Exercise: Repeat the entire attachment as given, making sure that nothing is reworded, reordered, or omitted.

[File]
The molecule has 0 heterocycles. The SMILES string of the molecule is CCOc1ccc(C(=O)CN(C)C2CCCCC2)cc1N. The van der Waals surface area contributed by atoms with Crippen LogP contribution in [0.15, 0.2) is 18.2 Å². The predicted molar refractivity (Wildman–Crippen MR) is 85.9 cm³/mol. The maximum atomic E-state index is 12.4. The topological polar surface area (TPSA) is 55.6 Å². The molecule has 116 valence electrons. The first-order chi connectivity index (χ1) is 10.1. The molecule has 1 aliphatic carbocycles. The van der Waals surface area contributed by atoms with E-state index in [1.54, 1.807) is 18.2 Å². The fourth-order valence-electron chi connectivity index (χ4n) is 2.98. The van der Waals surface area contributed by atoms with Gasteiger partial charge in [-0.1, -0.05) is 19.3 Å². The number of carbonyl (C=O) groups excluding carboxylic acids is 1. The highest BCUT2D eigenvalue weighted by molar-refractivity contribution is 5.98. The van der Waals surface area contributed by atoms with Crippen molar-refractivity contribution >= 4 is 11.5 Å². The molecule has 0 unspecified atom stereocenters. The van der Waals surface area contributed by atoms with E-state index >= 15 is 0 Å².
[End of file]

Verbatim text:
The molecule has 0 heterocycles. The SMILES string of the molecule is CCOc1ccc(C(=O)CN(C)C2CCCCC2)cc1N. The van der Waals surface area contributed by atoms with Crippen LogP contribution in [0.15, 0.2) is 18.2 Å². The predicted molar refractivity (Wildman–Crippen MR) is 85.9 cm³/mol. The maximum atomic E-state index is 12.4. The topological polar surface area (TPSA) is 55.6 Å². The molecule has 116 valence electrons. The first-order chi connectivity index (χ1) is 10.1. The molecule has 1 aliphatic carbocycles. The van der Waals surface area contributed by atoms with E-state index in [1.54, 1.807) is 18.2 Å². The fourth-order valence-electron chi connectivity index (χ4n) is 2.98. The van der Waals surface area contributed by atoms with Gasteiger partial charge in [-0.1, -0.05) is 19.3 Å². The number of carbonyl (C=O) groups excluding carboxylic acids is 1. The highest BCUT2D eigenvalue weighted by molar-refractivity contribution is 5.98. The van der Waals surface area contributed by atoms with Crippen molar-refractivity contribution >= 4 is 11.5 Å². The molecule has 0 unspecified atom stereocenters. The van der Waals surface area contributed by atoms with E-state index >= 15 is 0 Å².